Air quality strategy for the Canada-US border
In January 2003, the Government of Canada, led by Environment Canada but in cooperation with other departments such as Health Canada, began working to develop a Border Air Quality Strategy with the Environmental Protection Agency of the United States to identify appropriate pilot projects to address transboundary air pollution of concern and to continue on the path to reduce transborder air pollution.
On June 23, 2003, three major pilot projects were announced by the U.S. Administrator of the Environmental Protection Agency and the Canadian Minister of the Environment. These projects have helped pave the way for further reductions in smog and improve health in both countries. The projects, as developed under the Border Air Quality Strategy, included:
Georgia Basin-Puget Sound International Airshed Strategy
The Georgia Basin-Puget Sound (GB-PS) International Airshed Strategy (IAS) is a multi-agency, cooperative, Canada and U.S. effort to address shared air quality management concerns in the transboundary GB-PS region. This region includes the west coast border cities of Vancouver and Victoria in Canada, and Seattle and Olympia in the U.S. Environment Canada and the U.S. EPA serve as co-chairs of the International Airshed Strategy Coordinating Committee (IAS-CC) responsible for this strategy, and meet annually.
The GB-PS International Airshed Strategy aims to:
- Reduce the impacts of air pollution to human health, ecosystems and visibility in the GB-PS airshed;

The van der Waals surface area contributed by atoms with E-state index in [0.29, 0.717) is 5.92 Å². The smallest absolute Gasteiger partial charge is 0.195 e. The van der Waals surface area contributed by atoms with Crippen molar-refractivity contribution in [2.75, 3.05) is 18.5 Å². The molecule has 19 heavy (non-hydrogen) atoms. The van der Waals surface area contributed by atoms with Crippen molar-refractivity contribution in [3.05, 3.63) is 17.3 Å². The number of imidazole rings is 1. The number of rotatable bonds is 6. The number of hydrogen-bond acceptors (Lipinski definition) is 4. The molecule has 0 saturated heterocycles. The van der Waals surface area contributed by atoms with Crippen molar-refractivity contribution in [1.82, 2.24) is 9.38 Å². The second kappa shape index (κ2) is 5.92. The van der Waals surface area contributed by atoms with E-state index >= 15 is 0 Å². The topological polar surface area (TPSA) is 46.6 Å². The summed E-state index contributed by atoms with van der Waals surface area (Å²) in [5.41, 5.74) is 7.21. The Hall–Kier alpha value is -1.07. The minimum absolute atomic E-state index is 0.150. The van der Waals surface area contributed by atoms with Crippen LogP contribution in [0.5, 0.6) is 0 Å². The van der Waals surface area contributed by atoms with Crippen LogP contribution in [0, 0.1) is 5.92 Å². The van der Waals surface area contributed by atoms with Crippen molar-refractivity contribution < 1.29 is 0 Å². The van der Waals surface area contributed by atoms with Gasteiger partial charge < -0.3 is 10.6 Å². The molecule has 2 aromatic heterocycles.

- Prevent future deterioration and work towards continuous improvement of air quality in the GB-PS region; and,
- Establish efficient instruments to address shared concerns regarding transboundary air pollution in the GB-PS region.
Improved air quality can have significant benefits from avoided hospitalizations and emergency room visits, avoided asthma episodes, and avoided missed work and school days, as well as increased agricultural productivity, reduced air pollution, and improved visibility.
Air Quality in the Transboundary Georgia Basin-Puget Sound Region
Air quality in this area typically meets both U.S. and Canadian standards due in part to past and present actions by government agencies (at all levels) to reduce air pollution sources. Despite this progress, serious challenges remain to further reduce air quality effects on human health, ecosystems and visibility in this transboundary region.
Some of the main sources of air pollution in this region include: automotive emissions, non-road engine emissions (e.g. construction equipment, locomotives, etc.), wood burning emissions, residential home heating, marine vessel emissions, agricultural operations, and industrial and power plant emissions.
Great Lakes Basin Airshed Management Framework
The Great Lakes Basin Airshed Management Framework pilot project explored the feasibility of a coordinated airshed management approach in the Southwest Ontario/Southeast Michigan region. This pilot project aimed to investigate opportunities of greater cross border cooperation that could improve air quality in the area, with a focus on ground-level ozone and particulate matter (PM).
Emission Trading Feasibility Study
The Emission Trading Feasibility Study explored the feasibility of Canada- U.S. cross border cap and trade for emissions of sulphur dioxide and nitrogen oxides, the pollutants that contribute to smog and acid rain. The study was based on cap and trade programs of these pollutants in the United States and built on the commitment made under the Ozone Annex to the Canada-United States Air Quality Agreement, signed in 2000, to explore emissions trading.
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